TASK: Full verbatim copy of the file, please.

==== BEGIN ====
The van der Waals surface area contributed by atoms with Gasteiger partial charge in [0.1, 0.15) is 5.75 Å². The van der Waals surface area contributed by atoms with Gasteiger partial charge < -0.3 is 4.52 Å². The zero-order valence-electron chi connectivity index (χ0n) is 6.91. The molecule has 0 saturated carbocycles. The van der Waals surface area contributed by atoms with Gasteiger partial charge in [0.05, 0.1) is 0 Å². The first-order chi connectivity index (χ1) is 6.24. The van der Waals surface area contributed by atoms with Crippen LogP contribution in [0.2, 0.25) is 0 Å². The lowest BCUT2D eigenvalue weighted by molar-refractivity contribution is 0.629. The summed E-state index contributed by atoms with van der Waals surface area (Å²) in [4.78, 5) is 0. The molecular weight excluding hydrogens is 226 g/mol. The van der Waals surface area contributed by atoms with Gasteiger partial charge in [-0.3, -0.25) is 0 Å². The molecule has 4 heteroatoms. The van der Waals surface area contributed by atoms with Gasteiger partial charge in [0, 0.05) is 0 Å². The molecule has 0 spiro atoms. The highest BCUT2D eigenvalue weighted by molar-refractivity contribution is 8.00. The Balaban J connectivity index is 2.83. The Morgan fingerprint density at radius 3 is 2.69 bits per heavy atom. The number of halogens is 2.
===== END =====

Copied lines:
The van der Waals surface area contributed by atoms with Gasteiger partial charge in [0.1, 0.15) is 5.75 Å². The van der Waals surface area contributed by atoms with Gasteiger partial charge < -0.3 is 4.52 Å². The zero-order valence-electron chi connectivity index (χ0n) is 6.91. The molecule has 0 saturated carbocycles. The van der Waals surface area contributed by atoms with Gasteiger partial charge in [0.05, 0.1) is 0 Å². The first-order chi connectivity index (χ1) is 6.24. The van der Waals surface area contributed by atoms with Crippen LogP contribution in [0.2, 0.25) is 0 Å². The lowest BCUT2D eigenvalue weighted by molar-refractivity contribution is 0.629. The summed E-state index contributed by atoms with van der Waals surface area (Å²) in [4.78, 5) is 0. The molecular weight excluding hydrogens is 226 g/mol. The van der Waals surface area contributed by atoms with Gasteiger partial charge in [-0.3, -0.25) is 0 Å². The molecule has 4 heteroatoms. The van der Waals surface area contributed by atoms with Gasteiger partial charge in [0, 0.05) is 0 Å². The molecule has 0 spiro atoms. The highest BCUT2D eigenvalue weighted by molar-refractivity contribution is 8.00. The Balaban J connectivity index is 2.83. The Morgan fingerprint density at radius 3 is 2.69 bits per heavy atom. The number of halogens is 2.